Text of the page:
I’ve written about longing before, and I’m sure I’ll write about it again. Because longing is a theme that I find surfacing in my life again and again. And, if my suspicions are correct, I’m not the only one.

One of my all-time favorite writers is John Eldredge. In “The Sacred Romance,” he writes: “Something calls to us through [the deep experiences of our lives] and rouses an inconsolable longing deep within our heart, wakening in us a yearning for intimacy, beauty, and adventure. This longing is the most powerful part of any human personality. It fuels our search for meaning, for wholeness, for a sense of being truly alive. However we may describe this deep desire, it is the most important thing about us, our heart of hearts, the passion of our life.”

Why is it that we always want more? That we always desire the “next thing”? Why, no matter how much we have acquired or attained, do we always feel dissatisfied?

Despite all the beauty in this world, despite all the good and delightful things available to us, there is something in us that knows that this is not “it.” In the deepest place of our souls, we know that we have not yet found the answer we’re looking for, we’ve not yet been introduced to the one thing that can bring true fulfillment.

And yet, we fight this realization. It is too depressing to contemplate the idea that we might not ever find the fulfillment of our longing in this life. And so we try to fill that longing with an ever-increasing variety of substitutes. We try to find the perfect relationship, or the perfect project to engage our energies. Or we try to create the perfect environment (this is my weakness) where we think that we will feel truly comfortable, inspired, refreshed, relaxed, what-have-you. And of course, we buy, buy, buy. We buy cars and houses and furniture and vacations. But we also buy the newest deoderant, the newest flavor of coffee, the newest kitchen gadget—and for a moment or two we honestly believe that these things will make our lives better, will make us feel really fulfilled.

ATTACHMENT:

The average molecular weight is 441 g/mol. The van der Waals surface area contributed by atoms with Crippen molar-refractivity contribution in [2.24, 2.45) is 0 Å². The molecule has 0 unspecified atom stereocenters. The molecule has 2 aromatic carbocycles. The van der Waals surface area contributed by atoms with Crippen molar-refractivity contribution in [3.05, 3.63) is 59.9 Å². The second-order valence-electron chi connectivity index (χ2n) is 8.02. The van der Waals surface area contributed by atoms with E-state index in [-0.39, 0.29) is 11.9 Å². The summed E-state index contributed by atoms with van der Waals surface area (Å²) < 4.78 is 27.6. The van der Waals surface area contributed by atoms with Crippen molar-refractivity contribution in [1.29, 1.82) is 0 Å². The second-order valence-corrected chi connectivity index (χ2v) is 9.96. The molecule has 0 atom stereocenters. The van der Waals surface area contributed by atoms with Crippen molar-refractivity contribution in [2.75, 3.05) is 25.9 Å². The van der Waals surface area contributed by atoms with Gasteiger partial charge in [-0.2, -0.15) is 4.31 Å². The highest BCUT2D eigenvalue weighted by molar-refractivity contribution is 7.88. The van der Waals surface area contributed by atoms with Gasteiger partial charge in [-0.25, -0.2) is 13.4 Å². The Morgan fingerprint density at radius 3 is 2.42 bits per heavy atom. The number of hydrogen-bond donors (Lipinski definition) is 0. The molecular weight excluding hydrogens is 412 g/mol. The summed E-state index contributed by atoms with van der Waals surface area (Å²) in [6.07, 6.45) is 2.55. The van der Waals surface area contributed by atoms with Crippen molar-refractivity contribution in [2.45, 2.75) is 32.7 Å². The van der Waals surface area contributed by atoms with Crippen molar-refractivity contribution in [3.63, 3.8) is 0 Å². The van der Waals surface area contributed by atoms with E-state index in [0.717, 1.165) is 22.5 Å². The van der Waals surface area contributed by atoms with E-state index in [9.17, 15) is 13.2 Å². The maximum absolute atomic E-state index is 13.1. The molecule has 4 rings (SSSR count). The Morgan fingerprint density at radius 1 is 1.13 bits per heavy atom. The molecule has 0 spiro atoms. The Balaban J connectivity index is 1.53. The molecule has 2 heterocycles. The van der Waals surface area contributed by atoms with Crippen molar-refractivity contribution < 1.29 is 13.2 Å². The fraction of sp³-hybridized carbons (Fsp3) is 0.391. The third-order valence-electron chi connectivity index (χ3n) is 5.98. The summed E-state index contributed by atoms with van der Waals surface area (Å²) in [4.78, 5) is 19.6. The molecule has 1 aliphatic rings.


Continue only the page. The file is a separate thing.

Now, I’m not saying there’s anything wrong with wanting “stuff.” I like beautiful things. I like to try new foods, new products. But the problem comes when we make these things into gods, when we give them the responsibility to make us happy.

We shortchange ourselves when we think that any of these things can fulfill our deepest desires. We are humans—beings of unfathomable intricacy—made up of physical bodies, and thoughts, and emotions, and a spiritual awareness. To think that an object, no matter how large or luxurious—or an experience, no matter how exciting—or a single relationship, no matter how perfect—to think that any of these things or combination of them can fulfill the deep, intricate, unmappable depths of our human soul is not only foolish—it’s utterly self-deprecating.

I believe that the answer is to stop searching for the fulfillment of this longing, and instead to let the longing lead us to our true desire. Rather than running after the things we think will fill the ache, we need to take the time to sit down and let the longing just wash over us. For, I believe, it is in that place of deep longing that we come closest to knowing our own souls, to understanding who we truly are and what we truly were made for. And when we launch out from that place—looking not to find fulfillment, but instead to simply enjoy the journey for all the glimpses of joy that if offers—it is then that we come closest to finding peace with that longing in our soul.



Today I find myself thinking about fear.  Recently, a friend of mine had to watch her tiny son go through a very serious medical infection.  Afterward, she wrote: “I wasn’t worried about him and was not scared. I asked for prayer because I believe that prayer changes things. Prayer is a conversation with God, where He speaks to you and gives you peace. If you don’t feel peace after praying for something, you haven’t prayed effectively. You need to get in the place of secret prayer where the Lord changes the way you think and feel about the situation.”